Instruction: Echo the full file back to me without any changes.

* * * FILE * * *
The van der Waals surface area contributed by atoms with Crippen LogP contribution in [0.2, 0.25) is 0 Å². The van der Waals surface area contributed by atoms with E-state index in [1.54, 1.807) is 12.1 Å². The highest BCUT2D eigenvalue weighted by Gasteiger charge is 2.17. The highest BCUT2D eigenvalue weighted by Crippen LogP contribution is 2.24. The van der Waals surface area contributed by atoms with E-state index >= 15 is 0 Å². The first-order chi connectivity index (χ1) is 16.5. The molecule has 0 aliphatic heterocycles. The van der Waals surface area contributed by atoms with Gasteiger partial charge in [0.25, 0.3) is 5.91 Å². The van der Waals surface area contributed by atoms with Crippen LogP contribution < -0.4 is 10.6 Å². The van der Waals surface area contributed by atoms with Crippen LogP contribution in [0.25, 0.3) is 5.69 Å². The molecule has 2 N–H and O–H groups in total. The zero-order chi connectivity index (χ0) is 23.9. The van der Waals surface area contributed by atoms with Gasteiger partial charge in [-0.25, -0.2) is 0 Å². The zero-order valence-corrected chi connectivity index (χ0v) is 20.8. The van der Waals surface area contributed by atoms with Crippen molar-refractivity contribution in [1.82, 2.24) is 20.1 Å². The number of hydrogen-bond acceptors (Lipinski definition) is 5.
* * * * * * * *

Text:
The van der Waals surface area contributed by atoms with Crippen LogP contribution in [0.2, 0.25) is 0 Å². The van der Waals surface area contributed by atoms with E-state index in [1.54, 1.807) is 12.1 Å². The highest BCUT2D eigenvalue weighted by Gasteiger charge is 2.17. The highest BCUT2D eigenvalue weighted by Crippen LogP contribution is 2.24. The van der Waals surface area contributed by atoms with E-state index >= 15 is 0 Å². The first-order chi connectivity index (χ1) is 16.5. The molecule has 0 aliphatic heterocycles. The van der Waals surface area contributed by atoms with Gasteiger partial charge in [0.25, 0.3) is 5.91 Å². The van der Waals surface area contributed by atoms with Crippen LogP contribution < -0.4 is 10.6 Å². The van der Waals surface area contributed by atoms with Crippen LogP contribution in [0.25, 0.3) is 5.69 Å². The molecule has 2 N–H and O–H groups in total. The zero-order chi connectivity index (χ0) is 23.9. The van der Waals surface area contributed by atoms with Gasteiger partial charge in [-0.25, -0.2) is 0 Å². The zero-order valence-corrected chi connectivity index (χ0v) is 20.8. The van der Waals surface area contributed by atoms with Crippen molar-refractivity contribution in [1.82, 2.24) is 20.1 Å². The number of hydrogen-bond acceptors (Lipinski definition) is 5.